If you’ve read our other posts on this topic, you know what we think about house sitting. We think it’s awesome! House sitting has allowed us to travel the country on a budget and experience Costa Rica like a local. Since moving in July 2013, we’ve been lucky enough to have eight house sits, some just a short month and others a lengthy four months. Not only have we saved a ton of money by traveling this way, but we’ve learned so much about Costa Rica, which has been great for our books and this website. Recently, we even landed a long-term caretaking position that will keep us in our favorite area of the country for at least a year.
So how did we do it? Over the last year and a half, we’ve really gotten to know how house sitting works. This post will share our tips for how to get started house sitting in Costa Rica. We guide you through why house sitting is popular in Costa Rica, the best ways to advertise, and when to get started. We’ll also let you in on some Costa Rica-specific info that will help you stand out from the crowd.
Discount Code: Check out the bottom of this post for an exclusive discount code to save 10% on a house sitting membership.
The Need for House Sitting in Costa Rica
House sitting is extremely popular in Costa Rica. This is because homeowners want someone looking after their home (and possibly pets) while they’re away. Break-ins can be a problem here when houses are left vacant, so by just having someone around to be a presence, the homeowner is increasing their security. This doesn’t mean that as a house sitter you are a security guard, but just that you are around, living like you normally would.
You can find house sits in Costa Rica year round, but they are most plentiful during the rainy season (May through November). Many expats use this time when it is a bit rainy (but still warm and beautiful) to spend time with family and friends back home. Some even leave for months at a time. We’ve house sat on two occasions for a couple who leaves Costa Rica every September for three months to see their grandchildren and family in the US.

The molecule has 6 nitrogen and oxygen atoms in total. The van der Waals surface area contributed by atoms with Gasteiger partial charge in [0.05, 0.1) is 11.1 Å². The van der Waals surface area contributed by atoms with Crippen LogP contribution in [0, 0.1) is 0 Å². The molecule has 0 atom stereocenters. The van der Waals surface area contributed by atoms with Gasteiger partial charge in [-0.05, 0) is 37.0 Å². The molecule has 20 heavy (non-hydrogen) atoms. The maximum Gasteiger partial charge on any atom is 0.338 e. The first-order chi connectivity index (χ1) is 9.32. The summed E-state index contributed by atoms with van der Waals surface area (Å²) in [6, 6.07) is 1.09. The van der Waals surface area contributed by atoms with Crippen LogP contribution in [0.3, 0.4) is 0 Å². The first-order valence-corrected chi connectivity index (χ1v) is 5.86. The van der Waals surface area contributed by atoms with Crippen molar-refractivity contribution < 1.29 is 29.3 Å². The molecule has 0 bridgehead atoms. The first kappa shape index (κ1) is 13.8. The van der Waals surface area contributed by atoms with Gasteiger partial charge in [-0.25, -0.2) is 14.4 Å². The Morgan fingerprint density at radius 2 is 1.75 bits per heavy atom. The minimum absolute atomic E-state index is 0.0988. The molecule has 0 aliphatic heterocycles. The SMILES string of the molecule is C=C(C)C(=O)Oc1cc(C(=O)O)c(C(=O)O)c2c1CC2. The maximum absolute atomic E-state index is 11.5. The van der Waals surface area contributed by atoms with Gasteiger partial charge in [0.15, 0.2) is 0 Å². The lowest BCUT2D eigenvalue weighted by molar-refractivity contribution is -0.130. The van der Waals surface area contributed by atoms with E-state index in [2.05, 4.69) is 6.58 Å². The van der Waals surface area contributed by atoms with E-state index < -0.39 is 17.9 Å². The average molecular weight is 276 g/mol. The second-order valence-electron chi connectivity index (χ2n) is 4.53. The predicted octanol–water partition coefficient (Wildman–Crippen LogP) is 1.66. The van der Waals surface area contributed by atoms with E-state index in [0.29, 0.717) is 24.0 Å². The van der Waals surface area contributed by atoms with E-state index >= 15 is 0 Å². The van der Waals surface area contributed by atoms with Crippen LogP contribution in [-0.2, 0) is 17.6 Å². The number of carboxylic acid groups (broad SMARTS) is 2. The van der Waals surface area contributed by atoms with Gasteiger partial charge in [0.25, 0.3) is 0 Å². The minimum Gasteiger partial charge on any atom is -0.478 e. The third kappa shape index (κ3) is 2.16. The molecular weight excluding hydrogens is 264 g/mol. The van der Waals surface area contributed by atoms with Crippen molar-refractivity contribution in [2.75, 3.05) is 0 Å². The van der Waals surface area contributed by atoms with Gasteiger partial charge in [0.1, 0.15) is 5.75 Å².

For more general information about house sitting and our experience, check out this post House Sitting: How We Lived a Year in Costa Rica for Under $2,000.
Where to Advertise
House Sitting Websites
The most effective way to start is to join the house sitting websites. There are several to choose from, but the ones with the most opportunities in Costa Rica are Trusted Housesitters, Mind My House, and House Carers. A lot of professional house sitters (yes, that is a real thing) say that Trusted Housesitters is the best of the three, but we think it’s good to diversify. We’ve gotten house sits through all of them and it seems different homeowners are using different sites.
Memberships to the sites work on annual fees. Trusted Housesitters is $96 a year, Mind My House is $20 a year, and House Carers is $50 a year. So if you’re going to do Trusted Housesitters, it isn’t that much more to put yourself on all three. Keep in mind that once you land your first job, your membership fees more than pay for themselves in saved housing expenses.
Once you join the sites, you’ll make a profile with information about who you are (including photos), why you want to house sit, and what your credentials are. The profile is probably the most important piece of getting a house sit because it allows the homeowner to get to you know and decide if you’re the right person for them, so spend some time on it. For detailed tips on designing a profile, check out our separate post House Sitting: Build the Perfect House Sitter Profile.
Other Places to Advertise